Bakk joins race for governor
Published 10:44 am Thursday, June 25, 2009
State Sen. Tom Bakk said Gov. Tim Pawlenty’s proposed budget unallotments could leave the state with a $6 billion budget deficit in the next biennium.
Bakk, DFL-Cook, is one of the few outstate candidates for Minnesota governor on the Democratic side of the aisle.
Bakk chairs the Senate Taxes Committee, and he played a key role in the Senate budget plan that the Legislature and Gov. Tim Pawlenty couldn’t agree on. Bakk discussed Pawlenty’s unallotments and his candidacy for governor during stops in Austin and Albert Lea Wednesday.
Email newsletter signup
The Senate’s budget proposal would have been balanced in each of the next two biennium’s, Bakk said, and he said that was the fiscally responsible thing to do.
According to Bakk, preliminary statistics show Pawlenty’s budget could lead to a $6 billion budget deficit by the time the next governor takes over in the 2012-2013 biennium.
“I don’t think that the next governor, whoever that is, should have to wake up that Wednesday morning after the election and immediately have to start putting a budget together based on a $6 billion hole,” Bakk said.
The preliminary deficit after the proposed unallotments for the 2010-2011 biennium will be about $2.7 million, Bakk said. The projected deficit for the 2012-2013 budget was $3.1 billion.
That amount doesn’t include the deferred school payments, $1.8 billion, or the money Pawlenty unalloted for General Assistance Medical Care, a health care program for those he described as “the poorest of the poor.”
Bakk said he hopes to see the GAMC money reinstated. That would add about $900 million, which would bring the budget deficit to around $4 billion.
“We’re going to start with a $4 billion dollar problem — in the hole. Where are we going to find $1.8 to pay the schools back,” Bakk said.
It’s not guaranteed the deferred $1.8 billion will be paid to the schools, because Bakk said the Legislature will need to approve the payments.
The deficit will be the first challenge the next governor will face when elected, Bakk said.
The school money was deferred into the next biennium, so Bakk said that would bring the deficit to about $6 billion for the next biennium.
Local government aid
Pawlenty called the mayors of Albert Lea, St. Paul and Wadena “complainers” in a May 22 WCCO radio broadcast. The mayors and other leaders had called for Pawlenty to reduce the cuts to local government aid.
Bakk called Pawlenty’s remarks a “cheap shot,” because Pawlenty is from Eagan, a town that doesn’t get or need LGA.
“The LGA is intended to be a tax-base equalizer. The cop car, the fire truck — they cost the same in Eagan as they do in Albert Lea,” Bakk said.
“Who do you suppose has more tax capacity to pay for that kind of stuff?” Bakk added.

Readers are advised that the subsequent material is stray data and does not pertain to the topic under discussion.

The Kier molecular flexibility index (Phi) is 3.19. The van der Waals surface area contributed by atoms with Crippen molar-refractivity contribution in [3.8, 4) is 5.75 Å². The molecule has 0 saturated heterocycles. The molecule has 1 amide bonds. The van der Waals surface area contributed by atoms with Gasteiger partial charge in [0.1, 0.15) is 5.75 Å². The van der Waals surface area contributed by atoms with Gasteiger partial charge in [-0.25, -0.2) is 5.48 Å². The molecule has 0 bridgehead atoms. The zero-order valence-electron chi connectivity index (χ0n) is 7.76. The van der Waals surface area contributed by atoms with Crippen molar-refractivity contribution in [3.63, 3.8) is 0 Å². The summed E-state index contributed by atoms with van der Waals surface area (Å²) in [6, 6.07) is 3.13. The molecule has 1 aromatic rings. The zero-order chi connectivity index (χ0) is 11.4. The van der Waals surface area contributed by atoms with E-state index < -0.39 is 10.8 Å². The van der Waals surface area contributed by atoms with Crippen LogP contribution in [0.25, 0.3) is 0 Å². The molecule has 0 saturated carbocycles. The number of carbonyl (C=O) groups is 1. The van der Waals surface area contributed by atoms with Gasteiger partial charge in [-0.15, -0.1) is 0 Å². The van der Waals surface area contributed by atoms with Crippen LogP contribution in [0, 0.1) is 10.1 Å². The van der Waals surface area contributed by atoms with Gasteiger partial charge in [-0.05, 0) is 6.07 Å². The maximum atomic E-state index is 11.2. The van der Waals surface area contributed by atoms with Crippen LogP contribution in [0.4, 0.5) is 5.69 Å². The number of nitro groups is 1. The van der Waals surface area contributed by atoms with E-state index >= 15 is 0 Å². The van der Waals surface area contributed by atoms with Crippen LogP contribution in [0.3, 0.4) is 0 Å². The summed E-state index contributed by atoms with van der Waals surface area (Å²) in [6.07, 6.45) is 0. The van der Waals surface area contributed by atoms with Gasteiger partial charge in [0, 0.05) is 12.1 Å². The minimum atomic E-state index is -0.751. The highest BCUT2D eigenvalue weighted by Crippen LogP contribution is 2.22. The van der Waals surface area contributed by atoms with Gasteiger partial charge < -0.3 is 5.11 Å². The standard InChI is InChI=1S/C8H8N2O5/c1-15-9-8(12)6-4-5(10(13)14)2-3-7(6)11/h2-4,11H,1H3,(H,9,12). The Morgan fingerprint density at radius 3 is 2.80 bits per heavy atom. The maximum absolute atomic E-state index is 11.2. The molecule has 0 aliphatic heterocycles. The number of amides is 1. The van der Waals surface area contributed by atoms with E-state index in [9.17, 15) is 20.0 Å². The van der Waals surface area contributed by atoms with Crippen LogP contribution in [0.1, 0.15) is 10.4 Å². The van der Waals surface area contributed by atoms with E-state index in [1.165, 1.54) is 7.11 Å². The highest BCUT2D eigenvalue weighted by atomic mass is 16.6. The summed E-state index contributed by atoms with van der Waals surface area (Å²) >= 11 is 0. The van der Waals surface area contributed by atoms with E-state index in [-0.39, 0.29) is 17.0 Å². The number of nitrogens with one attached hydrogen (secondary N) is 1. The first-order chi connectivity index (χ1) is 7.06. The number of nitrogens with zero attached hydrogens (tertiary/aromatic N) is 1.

Bakk described LGA as a revenue-sharing proposal to give towns the size of Albert Lea the ability to compete with towns the size of Eagan, which have much large tax revenue.
The tax rate on a building is lower in city with a lot of tax capacity, so the taxes will be lower since the tax burden is spread around more.
“A $100,000 building in Albert Lea should have about the same tax rate as a $100,000 building in Eagan. A $100,000 building is a $100,000 building,” Bakk said
Bakk talked about a similar problem in school funding.
“Schools are part of the identity of a community,” Bakk said.
But school funding is not equal across the state, and Bakk said part of the problem is the reliance on funding from voter approved property tax levees, Bakk said these levies are often harder to pass in small towns where the property taxes come largely from homes and can be easier to pass in larger cities where there’s more commercial property absorbing the property taxes, Bakk said.
Bakk said one key for an outstate governor candidate will be earning the DFL endorsement.
“My main theme is going to be jobs. I’m going to talk about economic development. That’s the only way we can get out of this recession is by getting people back to work,” Bakk said.
Taxes have been a priority under Pawlenty, and Bakk said that system won’t turn the economy around.
“You can’t solve this problem by just taxing the rich; it’s too big,” Bakk said.
“What really needs to happen is we need to figure out how to get people back to work,” Bakk said.
Putting people back to work is Bakk’s plan. He said state bonding and public works projects could be a way to do that, but he said he’d also like to see the banks lending again.
If elected governor, Bakk said he could propose a budget similar to the one the senate proposed.
Bakk said one possibility would be undoing permanent income-tax cuts made in 1999 and 2000 when the economy was strong, and returning to 1998 rates.
To ease the effect on middle income households, Bakk said a fourth tier would apply to those making more than $250,000 a year.
Another possibility is a income tax surcharge, which was a tool used during the 1981-82 recession.
In 1982, that surcharge was 10 percent, meaning someone who paid $3,000 in state income taxes paid an extra $300.
Bakk is on a media tour that will span newspapers and media outlets in towns like Austin, Mankato, Owatonna, Faribault, Winona, Red Wing, Rochester, Fergus Falls, Wadena, Brainerd and Grand Forks.